BBC Homepage World Service Education
BBC Homepagelow graphics version | feedback | help
BBC News Online
 You are in: Sci/Tech
Front Page 
World 
UK 
UK Politics 
Business 
Sci/Tech 
Health 
Education 
Entertainment 
Talking Point 
In Depth 
AudioVideo 

Monday, 5 March, 2001, 20:43 GMT
'Heat vent' may diminish global warming
Nasa Clouds
Climate models may have to be revised
By BBC News Online science editor Dr David Whitehouse

The Pacific Ocean may open a "heat vent" above it that releases enough energy into space to reduce projected climate warming caused by the build-up of greenhouse gases in the atmosphere.

"High clouds over the western tropical Pacific Ocean seem to decrease when sea surface temperatures are higher," said Arthur Hou of the American space agency, Nasa. The mechanism allows the heat to escape, keeping the oceans cool.

To reach this conclusion, researchers analysed satellite observations over a vast ocean region stretching from Australia and Japan to the Hawaiian Islands.

The newly discovered vent, if confirmed, could significantly reduce estimates of future global warming now being put forward by computer models of the Earth's climate.

Cooling effect

Cirrus clouds - high-altitude clouds of ice crystals - typically form as a by-product of the life cycle of towering cumulus clouds created by updrafts of heated, moist air.

Nasa/JPL SSTs
Rising sea temperatures trigger the effect
As these cumulus convective clouds grow taller, water droplets inside them collide and combine into raindrops that either fall out of the cloud or continue rising until they freeze into ice crystals forming cirrus clouds.

The researchers noticed that when the temperature of the sea was rising, the coverage of cirrus clouds decreased, allowing the release of more infrared energy into space. This had the effect of cooling the ocean.

For each degree Celsius rise in ocean surface temperature, the ratio of cirrus cloud area to cumulus cloud area over the ocean dropped by 17-27%.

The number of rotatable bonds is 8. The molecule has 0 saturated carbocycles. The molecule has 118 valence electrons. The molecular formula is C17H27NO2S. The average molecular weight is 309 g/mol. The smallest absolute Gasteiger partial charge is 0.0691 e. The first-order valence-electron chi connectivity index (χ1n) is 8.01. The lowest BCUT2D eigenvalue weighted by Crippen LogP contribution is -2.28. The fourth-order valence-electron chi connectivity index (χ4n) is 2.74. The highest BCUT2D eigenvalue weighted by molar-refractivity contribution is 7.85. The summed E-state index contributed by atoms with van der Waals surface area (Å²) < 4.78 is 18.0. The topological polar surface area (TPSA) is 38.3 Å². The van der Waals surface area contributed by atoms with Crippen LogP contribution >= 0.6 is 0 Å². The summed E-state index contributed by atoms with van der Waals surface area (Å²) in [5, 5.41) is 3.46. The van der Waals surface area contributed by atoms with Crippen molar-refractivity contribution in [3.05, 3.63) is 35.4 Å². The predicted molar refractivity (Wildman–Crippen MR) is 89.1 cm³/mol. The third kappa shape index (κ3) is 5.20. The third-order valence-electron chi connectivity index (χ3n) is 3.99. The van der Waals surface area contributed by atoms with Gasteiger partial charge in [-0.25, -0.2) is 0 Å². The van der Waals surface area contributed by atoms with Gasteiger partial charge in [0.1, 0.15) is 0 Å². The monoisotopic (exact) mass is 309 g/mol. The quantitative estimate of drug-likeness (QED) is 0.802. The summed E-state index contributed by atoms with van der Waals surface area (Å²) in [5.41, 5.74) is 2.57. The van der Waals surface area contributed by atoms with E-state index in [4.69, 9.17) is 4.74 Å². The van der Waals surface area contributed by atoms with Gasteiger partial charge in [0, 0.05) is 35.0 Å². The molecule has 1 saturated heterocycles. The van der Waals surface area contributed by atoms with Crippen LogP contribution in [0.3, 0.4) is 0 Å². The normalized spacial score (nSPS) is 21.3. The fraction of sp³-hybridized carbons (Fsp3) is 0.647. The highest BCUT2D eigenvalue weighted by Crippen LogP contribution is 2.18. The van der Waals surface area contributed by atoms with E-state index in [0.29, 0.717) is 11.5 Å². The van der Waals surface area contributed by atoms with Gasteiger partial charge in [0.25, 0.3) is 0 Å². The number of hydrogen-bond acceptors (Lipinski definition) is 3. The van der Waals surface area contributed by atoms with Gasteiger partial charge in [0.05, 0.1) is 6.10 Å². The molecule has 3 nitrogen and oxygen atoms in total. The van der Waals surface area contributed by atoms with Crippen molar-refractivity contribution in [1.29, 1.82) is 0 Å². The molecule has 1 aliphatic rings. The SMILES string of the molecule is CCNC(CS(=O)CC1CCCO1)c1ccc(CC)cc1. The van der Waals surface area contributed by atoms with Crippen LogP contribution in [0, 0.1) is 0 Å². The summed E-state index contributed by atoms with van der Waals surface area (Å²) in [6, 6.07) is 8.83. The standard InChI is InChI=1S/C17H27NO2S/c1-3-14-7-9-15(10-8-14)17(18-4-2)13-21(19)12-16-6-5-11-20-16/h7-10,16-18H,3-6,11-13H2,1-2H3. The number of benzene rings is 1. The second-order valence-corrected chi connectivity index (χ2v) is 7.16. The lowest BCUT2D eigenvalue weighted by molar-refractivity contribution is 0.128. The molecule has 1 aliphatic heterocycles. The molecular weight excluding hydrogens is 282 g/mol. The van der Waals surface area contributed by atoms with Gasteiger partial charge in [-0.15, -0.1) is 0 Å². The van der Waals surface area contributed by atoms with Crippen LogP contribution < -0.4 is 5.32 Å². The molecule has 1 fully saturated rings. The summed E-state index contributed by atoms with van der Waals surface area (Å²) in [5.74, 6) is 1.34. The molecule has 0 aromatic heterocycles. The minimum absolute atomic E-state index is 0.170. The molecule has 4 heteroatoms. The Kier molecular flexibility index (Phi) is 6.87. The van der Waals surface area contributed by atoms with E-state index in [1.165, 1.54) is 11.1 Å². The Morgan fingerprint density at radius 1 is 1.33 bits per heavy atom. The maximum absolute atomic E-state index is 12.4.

Poor sunshields

"With warmer sea surface temperatures beneath the cloud, the coalescence process that produces precipitation becomes more efficient," explained Richard Lindzen of the Massachusetts Institute of Technology.

"More of the cloud droplets form raindrops and fewer are left in the cloud to form ice crystals. As a result, the area of cirrus cloud is reduced."

Clouds play a critical and complicated role in regulating the temperature of the Earth. Thick, bright, watery clouds like cumulus shield the atmosphere from incoming solar radiation by reflecting much of it back into space.

Thin, icy cirrus clouds are poor sunshields but very efficient insulators that trap energy rising from the Earth's warmed surface. A decrease in cirrus cloud area would have a cooling effect by allowing more heat energy, or infrared radiation, to leave the planet.

If the effect is found to be widespread, the Earth may be much less sensitive to the warming effects of rising greenhouse gas concentrations in the atmosphere.

Climate science

The researchers estimate that this effect could cut by two-thirds the projected increase in global temperatures initiated by a doubling of carbon dioxide in the atmosphere.

The International Panel on Climate Change (IPCC), the United Nations body which has done more than any other agency to publicise what it regards as the certainty of global warming, has itself conceded the importance of understanding cloud behaviour.

How clouds impact on climate is widely regarded as one of the great unknowns in atmospheric science.

Scientists from Nasa's Goddard Space Flight Center in Maryland and the Massachusetts Institute of Technology presented their research in the Bulletin of the American Meteorological Society.

Search BBC News Online

Advanced search options
Launch console
BBC RADIO NEWS
BBC ONE TV NEWS
WORLD NEWS SUMMARY
PROGRAMMES GUIDE
See also:

08 Sep 00 | Sci/Tech
Bacteria 'hasten climate change'
14 Nov 00 | Sci/Tech
Looking for the greenhouse signal
13 Jun 00 | Sci/Tech
US warned on warming world
07 Aug 00 | Sci/Tech
The dangers of climate change
Internet links:


The BBC is not responsible for the content of external internet sites

Links to more Sci/Tech stories are at the foot of the page.


E-mail this story to a friend

Links to more Sci/Tech stories